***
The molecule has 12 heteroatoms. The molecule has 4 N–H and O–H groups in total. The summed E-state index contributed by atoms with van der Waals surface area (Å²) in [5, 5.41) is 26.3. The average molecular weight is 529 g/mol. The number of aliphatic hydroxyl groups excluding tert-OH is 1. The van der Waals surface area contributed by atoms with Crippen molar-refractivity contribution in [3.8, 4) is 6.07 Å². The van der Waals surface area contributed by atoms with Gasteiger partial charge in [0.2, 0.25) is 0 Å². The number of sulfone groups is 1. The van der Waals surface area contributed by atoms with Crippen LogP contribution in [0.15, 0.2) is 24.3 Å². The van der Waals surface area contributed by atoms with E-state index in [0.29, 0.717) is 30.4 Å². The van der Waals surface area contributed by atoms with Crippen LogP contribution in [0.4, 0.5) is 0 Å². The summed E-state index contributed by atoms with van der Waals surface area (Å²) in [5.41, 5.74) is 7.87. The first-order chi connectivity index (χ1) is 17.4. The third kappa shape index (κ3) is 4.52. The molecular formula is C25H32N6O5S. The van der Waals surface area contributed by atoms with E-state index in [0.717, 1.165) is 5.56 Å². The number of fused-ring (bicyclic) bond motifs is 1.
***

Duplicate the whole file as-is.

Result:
The molecule has 12 heteroatoms. The molecule has 4 N–H and O–H groups in total. The summed E-state index contributed by atoms with van der Waals surface area (Å²) in [5, 5.41) is 26.3. The average molecular weight is 529 g/mol. The number of aliphatic hydroxyl groups excluding tert-OH is 1. The van der Waals surface area contributed by atoms with Crippen molar-refractivity contribution in [3.8, 4) is 6.07 Å². The van der Waals surface area contributed by atoms with Gasteiger partial charge in [0.2, 0.25) is 0 Å². The number of sulfone groups is 1. The van der Waals surface area contributed by atoms with Crippen LogP contribution in [0.15, 0.2) is 24.3 Å². The van der Waals surface area contributed by atoms with E-state index in [0.29, 0.717) is 30.4 Å². The van der Waals surface area contributed by atoms with Crippen LogP contribution in [0.4, 0.5) is 0 Å². The summed E-state index contributed by atoms with van der Waals surface area (Å²) in [5.41, 5.74) is 7.87. The first-order chi connectivity index (χ1) is 17.4. The third kappa shape index (κ3) is 4.52. The molecular formula is C25H32N6O5S. The van der Waals surface area contributed by atoms with E-state index in [0.717, 1.165) is 5.56 Å². The number of fused-ring (bicyclic) bond motifs is 1.